Wider than race skis, Efficient skis have a waist of 70-85 mm, are lightweight and can be considered the latest generation of "traditional" touring skis. These skis are generally touring specific models with medium flex and medium radius sidecuts. Modern ski design and materials enable the manufacturers to build touring skis that are robust, that ski well and very light. The relatively narrow width means these  skis tend to be very versatile, gripping well on ice and coping well in deep snow. If you're looking for ski for covering long distances, for a ski that will not be tiring when climbing since it's still light, then take a look at the efficient skis. These skis are also a good choice for small and lighter skiers who may find the wider models too heavy for pleasant climbing. We spend most of the day skinning so you need this to be fun.

Advances in ski construction and materials means that ski widths that would once have been hopelessly heavy for touring can now be made with weights that allow their use in the backcountry. We call skis with waists between 85-100 mm  "Free-Tour" skis., the backcountry equivalent of free-ride. These skis generally weigh a little more than the efficient series models but offer superior soft and deep snow performance. More width makes these more stable with better floatation in fresh and spring snow. Many of these skis are alpine models that also tour well, or high performance touring skis, and the downhill performance of many of these is superior to the lighter models. Free-tour skis are the best choice for skiers who are prepared to work a little more on the uphill, for skiers looking for downhill performance in all the snow conditions we find in the backcountry.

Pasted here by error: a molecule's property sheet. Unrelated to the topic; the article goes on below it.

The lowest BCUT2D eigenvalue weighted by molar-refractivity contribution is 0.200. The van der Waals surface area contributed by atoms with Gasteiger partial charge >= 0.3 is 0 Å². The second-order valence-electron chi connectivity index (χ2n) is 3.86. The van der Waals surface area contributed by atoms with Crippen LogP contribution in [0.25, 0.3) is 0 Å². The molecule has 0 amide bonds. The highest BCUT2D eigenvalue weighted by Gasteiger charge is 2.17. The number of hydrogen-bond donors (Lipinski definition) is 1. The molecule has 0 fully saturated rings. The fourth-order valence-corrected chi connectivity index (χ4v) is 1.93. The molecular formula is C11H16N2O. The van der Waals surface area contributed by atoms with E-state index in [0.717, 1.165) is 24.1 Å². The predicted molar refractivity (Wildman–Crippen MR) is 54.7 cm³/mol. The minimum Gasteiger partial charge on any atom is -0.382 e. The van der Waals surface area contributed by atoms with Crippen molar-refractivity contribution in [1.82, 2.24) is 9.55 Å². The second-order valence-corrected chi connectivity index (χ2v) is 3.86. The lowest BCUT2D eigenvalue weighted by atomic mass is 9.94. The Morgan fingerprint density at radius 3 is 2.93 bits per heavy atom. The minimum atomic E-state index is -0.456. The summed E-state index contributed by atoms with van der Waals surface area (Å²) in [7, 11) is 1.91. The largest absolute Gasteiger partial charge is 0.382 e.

You guessed!! These skis have waists over 100 mm, loads of float and are the skis you see in just about all the offpiste / backcountry ski videaos. Excellent fun when conditions are right, fat skis are definately the way to go if you're lucky enough to only ski powder, and are either un-naturally strong or will only be climbing relatively short routes. While fat skis make skiing deep snow much easier, they tend to be harder work on ice, so are not the most versatile backcountry tools. These skis are also a great choice for lift-assisted side-country tours and heliskiiing. Nice to have a pair or two if you're lucky enough to have a "quiver" of skis.....